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Re: Univ. of Virginia vs GW

Postby nixy » Mon Dec 02, 2019 8:46 pm

Starting at $100k out of law school in criminal law is pretty unlikely. If you mean that's what you'd like to make eventually, a bit more likely. State prosecutors and public defenders often won't make that until/unless they get experienced enough to reach supervisory levels, although some of the California counties can come close sooner (and they're also extremely competitive). Other localities pay terribly, though. (The very expensive state next to mine starts assistant DAs at $56k.) Federal prosecutors/defenders will hit $100k after a few years (more or fewer depending on local cost of living), but you won't get those jobs straight out of school (and even if you did you wouldn't make $100k until you have a certain level of experience).

Private criminal defense attorneys can make a lot of money, but it's much more hit or miss - you need to find a firm that does particularly well, or build up your own practice over time. I don't think there are many firms that start associates at $100k, but I could be wrong.

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Re: Univ. of Virginia vs GW

Postby AdieuCali » Mon Dec 02, 2019 10:11 pm

There's been some other useful replies that cover the importance of job placement, geographic diversity, etc. but I'd add two thoughts from my personal experience.

1) It sounds like you're maybe 23-24 years old, in a master's program that doesn't really interest you, after completing an uninteresting undergrad, and working as a teacher, which you weren't passionate about. Before you throw yourself into another 3 year JD program (and incur the opportunity cost of not working during that time), it might be worth exploring other career paths. This is not meant to be derogatory - you seem much more put-together than most people in your age bracket. I'm simply saying there is truly no rush to get to law school. The average age for entering 1Ls is closer to 25 than 22. I started law school at 30+ and very few of my fellow Billy Madison, esquires have ever expressed any regret at starting later.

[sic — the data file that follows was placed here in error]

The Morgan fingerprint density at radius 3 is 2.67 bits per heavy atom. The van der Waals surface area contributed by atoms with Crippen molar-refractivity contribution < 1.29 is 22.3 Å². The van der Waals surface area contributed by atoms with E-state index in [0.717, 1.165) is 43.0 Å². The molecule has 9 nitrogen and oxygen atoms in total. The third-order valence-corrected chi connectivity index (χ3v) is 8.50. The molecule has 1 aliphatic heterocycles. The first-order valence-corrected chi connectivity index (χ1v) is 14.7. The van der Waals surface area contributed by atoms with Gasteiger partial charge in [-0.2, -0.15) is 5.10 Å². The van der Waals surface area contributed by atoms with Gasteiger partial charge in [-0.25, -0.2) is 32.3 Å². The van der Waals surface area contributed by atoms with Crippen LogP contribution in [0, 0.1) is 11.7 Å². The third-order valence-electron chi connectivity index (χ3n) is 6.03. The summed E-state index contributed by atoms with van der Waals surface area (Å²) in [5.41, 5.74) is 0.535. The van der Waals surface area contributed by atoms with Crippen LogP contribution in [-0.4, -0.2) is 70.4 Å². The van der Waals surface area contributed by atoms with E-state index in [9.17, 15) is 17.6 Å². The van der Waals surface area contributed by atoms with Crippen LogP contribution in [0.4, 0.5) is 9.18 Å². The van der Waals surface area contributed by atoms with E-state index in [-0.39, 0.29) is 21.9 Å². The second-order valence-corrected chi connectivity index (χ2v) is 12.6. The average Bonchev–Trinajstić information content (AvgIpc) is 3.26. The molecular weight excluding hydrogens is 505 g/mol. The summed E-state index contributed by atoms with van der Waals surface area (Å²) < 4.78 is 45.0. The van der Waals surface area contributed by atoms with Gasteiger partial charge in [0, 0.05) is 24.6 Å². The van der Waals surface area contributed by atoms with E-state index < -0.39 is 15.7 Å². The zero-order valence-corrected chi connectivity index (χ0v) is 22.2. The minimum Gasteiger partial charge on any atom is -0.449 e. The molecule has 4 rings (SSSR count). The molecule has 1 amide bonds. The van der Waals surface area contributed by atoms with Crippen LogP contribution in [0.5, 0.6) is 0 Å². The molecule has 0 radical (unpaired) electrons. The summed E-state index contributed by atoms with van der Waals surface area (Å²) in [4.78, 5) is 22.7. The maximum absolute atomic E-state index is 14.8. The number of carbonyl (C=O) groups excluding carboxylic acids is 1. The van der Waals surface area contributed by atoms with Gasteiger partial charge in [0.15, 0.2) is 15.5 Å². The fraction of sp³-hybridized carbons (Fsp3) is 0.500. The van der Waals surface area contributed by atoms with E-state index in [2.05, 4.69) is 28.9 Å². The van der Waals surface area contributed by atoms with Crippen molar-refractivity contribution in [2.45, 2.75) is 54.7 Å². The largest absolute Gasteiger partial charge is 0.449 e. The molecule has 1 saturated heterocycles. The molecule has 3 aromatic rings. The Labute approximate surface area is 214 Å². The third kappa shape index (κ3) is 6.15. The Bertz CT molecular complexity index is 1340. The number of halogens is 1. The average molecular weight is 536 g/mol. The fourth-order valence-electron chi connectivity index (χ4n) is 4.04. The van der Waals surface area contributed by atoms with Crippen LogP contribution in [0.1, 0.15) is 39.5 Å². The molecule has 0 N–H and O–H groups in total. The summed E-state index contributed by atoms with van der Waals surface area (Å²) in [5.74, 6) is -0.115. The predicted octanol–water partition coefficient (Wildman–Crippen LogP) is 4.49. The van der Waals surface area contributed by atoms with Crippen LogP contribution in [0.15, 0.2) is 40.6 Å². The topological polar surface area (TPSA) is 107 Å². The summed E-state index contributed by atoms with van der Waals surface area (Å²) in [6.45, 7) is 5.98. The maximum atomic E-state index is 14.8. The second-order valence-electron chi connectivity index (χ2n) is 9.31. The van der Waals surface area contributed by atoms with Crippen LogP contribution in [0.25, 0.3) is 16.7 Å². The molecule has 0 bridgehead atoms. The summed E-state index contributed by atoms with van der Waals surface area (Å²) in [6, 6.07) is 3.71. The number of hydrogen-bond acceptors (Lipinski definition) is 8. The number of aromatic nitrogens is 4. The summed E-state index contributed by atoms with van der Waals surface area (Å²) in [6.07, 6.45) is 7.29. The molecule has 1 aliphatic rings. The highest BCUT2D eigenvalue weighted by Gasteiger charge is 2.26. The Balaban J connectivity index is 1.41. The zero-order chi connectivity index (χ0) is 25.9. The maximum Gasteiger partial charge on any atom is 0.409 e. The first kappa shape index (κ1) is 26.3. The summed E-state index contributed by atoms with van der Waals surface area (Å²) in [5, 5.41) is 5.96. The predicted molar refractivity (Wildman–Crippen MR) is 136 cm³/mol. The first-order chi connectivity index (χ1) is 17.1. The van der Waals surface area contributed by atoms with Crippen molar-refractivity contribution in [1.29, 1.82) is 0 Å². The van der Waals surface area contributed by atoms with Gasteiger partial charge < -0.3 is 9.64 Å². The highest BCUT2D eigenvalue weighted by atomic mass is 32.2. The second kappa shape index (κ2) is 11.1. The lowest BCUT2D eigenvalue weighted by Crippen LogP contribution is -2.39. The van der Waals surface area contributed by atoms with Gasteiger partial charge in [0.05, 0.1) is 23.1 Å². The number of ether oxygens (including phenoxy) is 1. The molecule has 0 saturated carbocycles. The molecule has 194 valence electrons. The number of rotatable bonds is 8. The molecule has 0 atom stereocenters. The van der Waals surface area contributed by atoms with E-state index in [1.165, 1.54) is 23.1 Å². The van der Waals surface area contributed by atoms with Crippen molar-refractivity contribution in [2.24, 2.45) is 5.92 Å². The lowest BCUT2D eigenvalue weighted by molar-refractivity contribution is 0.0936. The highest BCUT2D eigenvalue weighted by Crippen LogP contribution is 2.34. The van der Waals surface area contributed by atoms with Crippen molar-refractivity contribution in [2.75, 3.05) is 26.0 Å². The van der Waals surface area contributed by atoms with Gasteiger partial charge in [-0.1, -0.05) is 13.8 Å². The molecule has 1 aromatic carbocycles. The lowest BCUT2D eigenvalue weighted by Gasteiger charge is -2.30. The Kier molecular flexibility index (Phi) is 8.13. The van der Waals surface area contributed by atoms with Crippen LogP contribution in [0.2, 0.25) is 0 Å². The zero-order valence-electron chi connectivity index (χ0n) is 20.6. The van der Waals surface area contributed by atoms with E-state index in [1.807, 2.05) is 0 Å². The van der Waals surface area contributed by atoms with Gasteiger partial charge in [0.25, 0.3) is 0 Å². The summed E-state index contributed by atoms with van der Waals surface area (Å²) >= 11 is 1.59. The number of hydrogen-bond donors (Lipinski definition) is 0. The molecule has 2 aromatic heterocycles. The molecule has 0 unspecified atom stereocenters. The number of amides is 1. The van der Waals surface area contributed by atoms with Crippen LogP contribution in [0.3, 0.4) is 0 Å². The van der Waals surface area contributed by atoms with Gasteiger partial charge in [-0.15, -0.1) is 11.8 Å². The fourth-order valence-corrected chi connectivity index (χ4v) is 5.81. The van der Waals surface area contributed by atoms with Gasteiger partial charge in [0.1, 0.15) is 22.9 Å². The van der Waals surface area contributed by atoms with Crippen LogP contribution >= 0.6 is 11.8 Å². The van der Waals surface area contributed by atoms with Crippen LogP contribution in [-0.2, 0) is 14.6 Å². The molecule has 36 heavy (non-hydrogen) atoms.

2) Don't close the door on Biglaw before you even start. When I was a 1L, 5 or 6 people in my section were dead set on PI. All but 2 are going BL after graduation. It's not just the money. BL's opportunities, job security, and quality/high expectation of legal work can't be matched. As one other poster mentioned, you can always go from BL :arrow: PI, but not always vice versa. People talk a lot about a school's BL placement because it's a useful proxy for "good legal job at graduation." Also worth noting that you are prestige-focused person (nothing wrong with that; so am I). That means you will want federal prosecutor, federal clerkships, etc. DC is the most competitive legal market for both firms and government. DOJ and DDC tend to recruit from the top of the T13. These jobs are possible from GW, but highly unlikely.

3) One thing that hasn't been brought up is the Biglaw version of criminal law: White Collar Defense & Investigations. You won't be defending indigent clients and won't get any courtroom time until you're a senior associate, but white collar groups make up a big chunk of many DC BL firms and are generally feeders into AUSA/DOJ/FPD. https://www.chambers-associate.com/practice-areas/litigation/becoming-a-white-collar-litigator-the-view-from-cahill

4) If you take nothing else from this thread and you are dead set on law school now, remember this: you NEED to launch applications to every school from UChi-Cornell now. Because a) you will get scholarships elsewhere which you will need to negotiate with UVA & b) because you should really be open-minded about where you would be willing to live for 3 autumns and 2-3 springs. I'm went from California to a mid-T13 on the East Coast. I thought I would hate it here, but it's been great. And because it has national reach, I was able to get BL offers in NY, SoCal, & DC.